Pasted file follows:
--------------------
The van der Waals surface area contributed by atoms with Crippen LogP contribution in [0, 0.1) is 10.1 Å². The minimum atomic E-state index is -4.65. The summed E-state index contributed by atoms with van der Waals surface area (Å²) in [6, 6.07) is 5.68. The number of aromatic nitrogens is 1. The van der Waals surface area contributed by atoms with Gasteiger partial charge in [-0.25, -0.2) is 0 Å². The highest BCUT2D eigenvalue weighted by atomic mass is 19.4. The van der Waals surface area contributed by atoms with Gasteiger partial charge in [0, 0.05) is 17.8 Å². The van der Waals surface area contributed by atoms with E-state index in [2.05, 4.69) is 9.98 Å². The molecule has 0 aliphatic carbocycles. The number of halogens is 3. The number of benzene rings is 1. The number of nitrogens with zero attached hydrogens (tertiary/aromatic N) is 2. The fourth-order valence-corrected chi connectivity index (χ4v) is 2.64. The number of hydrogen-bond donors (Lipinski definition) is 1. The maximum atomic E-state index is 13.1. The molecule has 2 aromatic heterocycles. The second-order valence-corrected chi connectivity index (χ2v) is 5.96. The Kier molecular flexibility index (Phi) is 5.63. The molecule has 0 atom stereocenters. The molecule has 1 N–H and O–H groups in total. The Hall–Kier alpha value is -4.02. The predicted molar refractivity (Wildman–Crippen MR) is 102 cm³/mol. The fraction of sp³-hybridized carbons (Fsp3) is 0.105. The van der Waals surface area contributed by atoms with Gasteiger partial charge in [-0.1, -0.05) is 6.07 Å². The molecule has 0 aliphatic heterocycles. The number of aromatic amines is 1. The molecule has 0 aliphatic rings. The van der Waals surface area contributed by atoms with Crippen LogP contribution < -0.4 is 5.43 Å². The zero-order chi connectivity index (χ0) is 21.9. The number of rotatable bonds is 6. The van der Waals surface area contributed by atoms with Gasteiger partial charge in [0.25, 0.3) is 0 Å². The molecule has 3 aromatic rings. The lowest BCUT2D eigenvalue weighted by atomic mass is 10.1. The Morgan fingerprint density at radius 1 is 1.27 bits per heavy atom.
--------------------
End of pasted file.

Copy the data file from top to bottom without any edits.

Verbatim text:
The van der Waals surface area contributed by atoms with Crippen LogP contribution in [0, 0.1) is 10.1 Å². The minimum atomic E-state index is -4.65. The summed E-state index contributed by atoms with van der Waals surface area (Å²) in [6, 6.07) is 5.68. The number of aromatic nitrogens is 1. The van der Waals surface area contributed by atoms with Gasteiger partial charge in [-0.25, -0.2) is 0 Å². The highest BCUT2D eigenvalue weighted by atomic mass is 19.4. The van der Waals surface area contributed by atoms with Gasteiger partial charge in [0, 0.05) is 17.8 Å². The van der Waals surface area contributed by atoms with E-state index in [2.05, 4.69) is 9.98 Å². The molecule has 0 aliphatic carbocycles. The number of halogens is 3. The number of benzene rings is 1. The number of nitrogens with zero attached hydrogens (tertiary/aromatic N) is 2. The fourth-order valence-corrected chi connectivity index (χ4v) is 2.64. The number of hydrogen-bond donors (Lipinski definition) is 1. The maximum atomic E-state index is 13.1. The molecule has 2 aromatic heterocycles. The second-order valence-corrected chi connectivity index (χ2v) is 5.96. The Kier molecular flexibility index (Phi) is 5.63. The molecule has 0 atom stereocenters. The molecule has 1 N–H and O–H groups in total. The Hall–Kier alpha value is -4.02. The predicted molar refractivity (Wildman–Crippen MR) is 102 cm³/mol. The fraction of sp³-hybridized carbons (Fsp3) is 0.105. The van der Waals surface area contributed by atoms with Gasteiger partial charge in [-0.1, -0.05) is 6.07 Å². The molecule has 0 aliphatic heterocycles. The number of aromatic amines is 1. The molecule has 0 aliphatic rings. The van der Waals surface area contributed by atoms with Crippen LogP contribution < -0.4 is 5.43 Å². The zero-order chi connectivity index (χ0) is 21.9. The number of rotatable bonds is 6. The van der Waals surface area contributed by atoms with Gasteiger partial charge in [0.25, 0.3) is 0 Å². The molecule has 3 aromatic rings. The lowest BCUT2D eigenvalue weighted by atomic mass is 10.1. The Morgan fingerprint density at radius 1 is 1.27 bits per heavy atom.